What are Hydrocarbons and its types? NCERT Chemistry Class 11

Hydrocarbons and its types NCERT chemistry 1
Hydrocarbons-NCERT Chemistry class 11

What are Hydrocarbons and its types? NCERT Chemistry Class 11

Organic chemistry is all about reactions, structures and properties(whether physical or chemical properties) of an organic compound containing carbon atoms along with covalent bonds(a chemical bond which involves sharing of electrons between atoms).


Hydrocarbons, as the name suggests, is a combination of two words and they are hydro stands for hydrogen and carbons which implies that it contains only two elements which are hydrogen and carbon.
Let’s take a look over on the definition of these two elements to get a clear concept of the hydrocarbons.

i. Carbon is a chemical element with a symbol C, it has atomic number 6, it is nonmetallic and tetravalent as there are four electrons available to form covalent chemical bonds.

ii. Hydrogen is the lightest element in the periodic table with the symbol H, atomic number 1 and molecular formula H with a base of 2, it readily forms covalent compounds with most non-metallic elements.

Hydrocarbons are entirely made of up carbon and hydrogen. In hydrocarbons, one or more carbon atoms bond together along with hydrogen composition to make organic compounds. Hydrocarbons are the principal constituents of petroleum and natural gas. They are also used in the manufacture of polymers like polythene, polypropene, etc. Hydrocarbons play an important role in our daily life as it is a constituent of fuels, natural gas, dyes, drugs and many more.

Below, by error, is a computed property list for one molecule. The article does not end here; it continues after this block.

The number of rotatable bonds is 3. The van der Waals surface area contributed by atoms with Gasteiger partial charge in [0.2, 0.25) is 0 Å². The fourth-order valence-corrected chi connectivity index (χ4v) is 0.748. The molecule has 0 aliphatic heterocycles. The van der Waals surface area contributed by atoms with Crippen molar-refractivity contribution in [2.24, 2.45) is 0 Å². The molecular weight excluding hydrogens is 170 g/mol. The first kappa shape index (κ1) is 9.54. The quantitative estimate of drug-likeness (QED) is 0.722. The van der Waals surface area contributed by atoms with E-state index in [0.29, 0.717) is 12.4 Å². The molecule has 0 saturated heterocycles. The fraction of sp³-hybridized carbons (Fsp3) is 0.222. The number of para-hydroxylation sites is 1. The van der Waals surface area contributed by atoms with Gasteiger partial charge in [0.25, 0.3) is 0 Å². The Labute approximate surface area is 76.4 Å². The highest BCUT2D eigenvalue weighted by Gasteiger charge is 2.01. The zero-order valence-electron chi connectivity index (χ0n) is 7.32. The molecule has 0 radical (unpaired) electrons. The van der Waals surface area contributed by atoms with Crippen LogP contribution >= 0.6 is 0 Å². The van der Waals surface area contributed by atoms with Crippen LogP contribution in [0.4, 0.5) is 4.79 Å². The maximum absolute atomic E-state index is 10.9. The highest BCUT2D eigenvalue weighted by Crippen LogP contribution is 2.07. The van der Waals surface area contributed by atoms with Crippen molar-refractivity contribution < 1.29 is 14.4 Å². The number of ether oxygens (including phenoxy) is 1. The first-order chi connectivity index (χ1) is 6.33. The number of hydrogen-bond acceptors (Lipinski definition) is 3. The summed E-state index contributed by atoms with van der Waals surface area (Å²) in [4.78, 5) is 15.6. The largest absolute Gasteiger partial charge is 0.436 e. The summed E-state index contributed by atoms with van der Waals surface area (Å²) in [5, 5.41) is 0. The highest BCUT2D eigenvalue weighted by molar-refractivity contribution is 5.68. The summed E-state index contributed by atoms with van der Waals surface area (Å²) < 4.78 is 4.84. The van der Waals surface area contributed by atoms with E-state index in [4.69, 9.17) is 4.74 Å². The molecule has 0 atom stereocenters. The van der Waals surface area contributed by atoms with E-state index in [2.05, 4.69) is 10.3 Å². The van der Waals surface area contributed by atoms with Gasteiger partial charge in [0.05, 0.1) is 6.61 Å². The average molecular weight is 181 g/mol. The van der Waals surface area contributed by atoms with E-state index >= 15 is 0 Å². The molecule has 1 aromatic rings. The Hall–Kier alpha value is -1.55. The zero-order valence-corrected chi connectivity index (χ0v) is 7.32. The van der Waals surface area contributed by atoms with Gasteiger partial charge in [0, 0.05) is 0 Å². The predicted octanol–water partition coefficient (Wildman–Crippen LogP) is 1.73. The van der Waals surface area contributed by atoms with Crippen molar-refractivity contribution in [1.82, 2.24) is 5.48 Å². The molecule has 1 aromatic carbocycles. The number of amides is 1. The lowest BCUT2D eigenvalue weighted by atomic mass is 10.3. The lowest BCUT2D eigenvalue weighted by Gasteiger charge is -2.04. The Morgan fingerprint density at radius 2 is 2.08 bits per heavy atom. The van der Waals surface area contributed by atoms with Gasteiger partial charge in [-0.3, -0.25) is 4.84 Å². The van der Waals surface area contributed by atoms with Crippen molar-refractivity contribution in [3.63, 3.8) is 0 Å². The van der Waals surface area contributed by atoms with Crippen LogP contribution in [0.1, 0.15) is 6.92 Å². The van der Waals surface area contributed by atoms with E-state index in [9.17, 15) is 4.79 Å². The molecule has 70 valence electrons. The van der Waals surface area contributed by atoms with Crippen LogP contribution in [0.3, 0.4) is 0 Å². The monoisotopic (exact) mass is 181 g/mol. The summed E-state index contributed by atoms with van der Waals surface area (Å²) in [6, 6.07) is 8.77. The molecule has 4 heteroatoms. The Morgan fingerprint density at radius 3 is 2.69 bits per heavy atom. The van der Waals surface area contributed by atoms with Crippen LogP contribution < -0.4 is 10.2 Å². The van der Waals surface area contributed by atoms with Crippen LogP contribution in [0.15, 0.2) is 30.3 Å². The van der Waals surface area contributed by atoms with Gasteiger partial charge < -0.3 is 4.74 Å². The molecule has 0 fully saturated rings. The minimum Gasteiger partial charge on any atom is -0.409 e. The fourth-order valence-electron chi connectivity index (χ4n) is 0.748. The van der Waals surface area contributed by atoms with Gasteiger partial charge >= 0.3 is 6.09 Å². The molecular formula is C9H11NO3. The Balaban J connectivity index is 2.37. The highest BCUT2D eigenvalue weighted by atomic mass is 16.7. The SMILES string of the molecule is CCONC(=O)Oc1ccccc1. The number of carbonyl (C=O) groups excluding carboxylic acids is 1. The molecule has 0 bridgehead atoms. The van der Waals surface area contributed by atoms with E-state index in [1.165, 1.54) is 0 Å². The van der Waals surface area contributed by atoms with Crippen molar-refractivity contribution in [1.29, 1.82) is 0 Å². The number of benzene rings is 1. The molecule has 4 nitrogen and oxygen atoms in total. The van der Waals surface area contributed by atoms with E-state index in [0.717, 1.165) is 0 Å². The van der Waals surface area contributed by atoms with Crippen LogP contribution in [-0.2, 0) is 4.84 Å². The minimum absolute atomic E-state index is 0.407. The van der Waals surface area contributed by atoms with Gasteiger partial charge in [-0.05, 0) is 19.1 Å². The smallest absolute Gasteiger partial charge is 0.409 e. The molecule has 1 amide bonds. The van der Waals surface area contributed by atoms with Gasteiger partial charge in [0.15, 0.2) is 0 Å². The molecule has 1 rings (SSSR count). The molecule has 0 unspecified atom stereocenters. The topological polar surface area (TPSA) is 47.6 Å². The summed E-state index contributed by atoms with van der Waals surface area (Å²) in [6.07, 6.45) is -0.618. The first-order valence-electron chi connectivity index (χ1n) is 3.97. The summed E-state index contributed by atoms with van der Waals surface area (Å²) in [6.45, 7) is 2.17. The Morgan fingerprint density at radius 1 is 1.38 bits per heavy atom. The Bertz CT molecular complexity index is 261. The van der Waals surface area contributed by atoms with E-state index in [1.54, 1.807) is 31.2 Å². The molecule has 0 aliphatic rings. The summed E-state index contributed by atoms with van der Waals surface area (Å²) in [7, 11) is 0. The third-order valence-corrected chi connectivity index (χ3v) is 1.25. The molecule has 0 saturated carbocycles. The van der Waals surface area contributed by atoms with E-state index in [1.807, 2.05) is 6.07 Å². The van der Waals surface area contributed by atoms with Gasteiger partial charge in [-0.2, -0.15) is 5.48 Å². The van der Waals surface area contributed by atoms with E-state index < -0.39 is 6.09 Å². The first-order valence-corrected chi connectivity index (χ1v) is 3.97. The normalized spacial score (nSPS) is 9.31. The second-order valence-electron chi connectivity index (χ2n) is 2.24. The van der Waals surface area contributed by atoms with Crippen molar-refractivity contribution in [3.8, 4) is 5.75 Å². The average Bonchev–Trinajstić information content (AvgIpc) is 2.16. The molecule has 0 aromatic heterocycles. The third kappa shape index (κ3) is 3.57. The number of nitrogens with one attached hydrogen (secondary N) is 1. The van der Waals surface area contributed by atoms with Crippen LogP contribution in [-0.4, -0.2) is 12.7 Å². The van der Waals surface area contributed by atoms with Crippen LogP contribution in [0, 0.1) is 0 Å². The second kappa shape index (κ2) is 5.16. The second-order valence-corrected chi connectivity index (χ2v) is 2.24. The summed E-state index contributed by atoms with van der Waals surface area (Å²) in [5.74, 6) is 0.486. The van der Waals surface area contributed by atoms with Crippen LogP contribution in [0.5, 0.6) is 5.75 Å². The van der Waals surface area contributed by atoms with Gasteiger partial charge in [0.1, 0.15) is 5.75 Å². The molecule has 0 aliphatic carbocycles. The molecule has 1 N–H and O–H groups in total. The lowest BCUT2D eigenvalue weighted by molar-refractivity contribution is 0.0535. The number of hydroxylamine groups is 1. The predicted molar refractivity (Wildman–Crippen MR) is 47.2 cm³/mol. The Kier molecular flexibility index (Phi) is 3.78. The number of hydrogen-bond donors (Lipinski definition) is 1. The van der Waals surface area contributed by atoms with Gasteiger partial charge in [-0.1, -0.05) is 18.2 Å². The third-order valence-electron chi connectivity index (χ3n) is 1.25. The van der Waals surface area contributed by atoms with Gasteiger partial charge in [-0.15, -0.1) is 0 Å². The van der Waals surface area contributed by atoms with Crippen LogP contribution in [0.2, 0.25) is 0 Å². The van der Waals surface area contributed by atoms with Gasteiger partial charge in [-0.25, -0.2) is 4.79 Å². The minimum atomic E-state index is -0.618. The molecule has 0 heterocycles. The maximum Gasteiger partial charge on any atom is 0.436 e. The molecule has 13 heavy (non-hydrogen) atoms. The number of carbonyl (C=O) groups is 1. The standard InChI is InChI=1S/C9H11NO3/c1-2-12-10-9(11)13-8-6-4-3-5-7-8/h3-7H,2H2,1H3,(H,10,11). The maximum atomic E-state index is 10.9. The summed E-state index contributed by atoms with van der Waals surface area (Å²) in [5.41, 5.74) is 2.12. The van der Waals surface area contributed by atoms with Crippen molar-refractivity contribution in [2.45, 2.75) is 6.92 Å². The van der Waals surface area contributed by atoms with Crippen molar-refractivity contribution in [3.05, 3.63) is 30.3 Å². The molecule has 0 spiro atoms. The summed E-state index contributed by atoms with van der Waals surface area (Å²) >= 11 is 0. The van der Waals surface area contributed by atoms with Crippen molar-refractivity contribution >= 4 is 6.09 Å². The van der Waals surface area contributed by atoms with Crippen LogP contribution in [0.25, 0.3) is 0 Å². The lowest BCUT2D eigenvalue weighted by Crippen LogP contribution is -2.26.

Even the individual hydrocarbon consists of large parts with chemical bonds that link together the atoms of their constituent molecules. In the 19th century hydrocarbons are classified into either aliphatic (hydrocarbons derived from chemical degradation of fats)or aromatic(hydrocarbons derived from chemical degradation of pleasant-smelling plants).

Read other chemistry notes for class 11 Uses of HYDROGEN, Preparation, and Properties


Based on types of carbon-carbon bonds, they are of three types-

i. Saturated Hydrocarbons
Saturated hydrocarbons contain carbon-carbon and carbon-hydrogen single bonds. Alkanes are also saturated hydrocarbons.

ii. Unsaturated Hydrocarbons
Unsaturated Hydrocarbons contain carbon-carbon double bonds or triple bonds or both.

iii. Aromatic Hydrocarbons
Aromatic hydrocarbons are special types of cyclic compound.

The two main types of Hydrocarbons are

  1. Aliphatic hydrocarbons
  2. Aromatic hydrocarbons.

Aliphatic hydrocarbons are classified into three main groups according to types of bond and they are:






a). Alkanes are saturated open-chain hydrocarbons contains carbon-carbon single bonds.

b). Alkanes only contain hydrogen and carbons atoms, in which all the carbon-carbon bonds are single.

c). Alkanes are the least reactive hydrocarbon species.

d). Alkanes do not contain a double or triple bond between carbon-carbon atoms.

e). Alkanes have general formula C(n)H(2n+2) where n and 2n+2 are in the base of C and H respectively.

f). Alkanes are further divided into linear straight-chain alkanes, branched alkanes and cycloalkanes.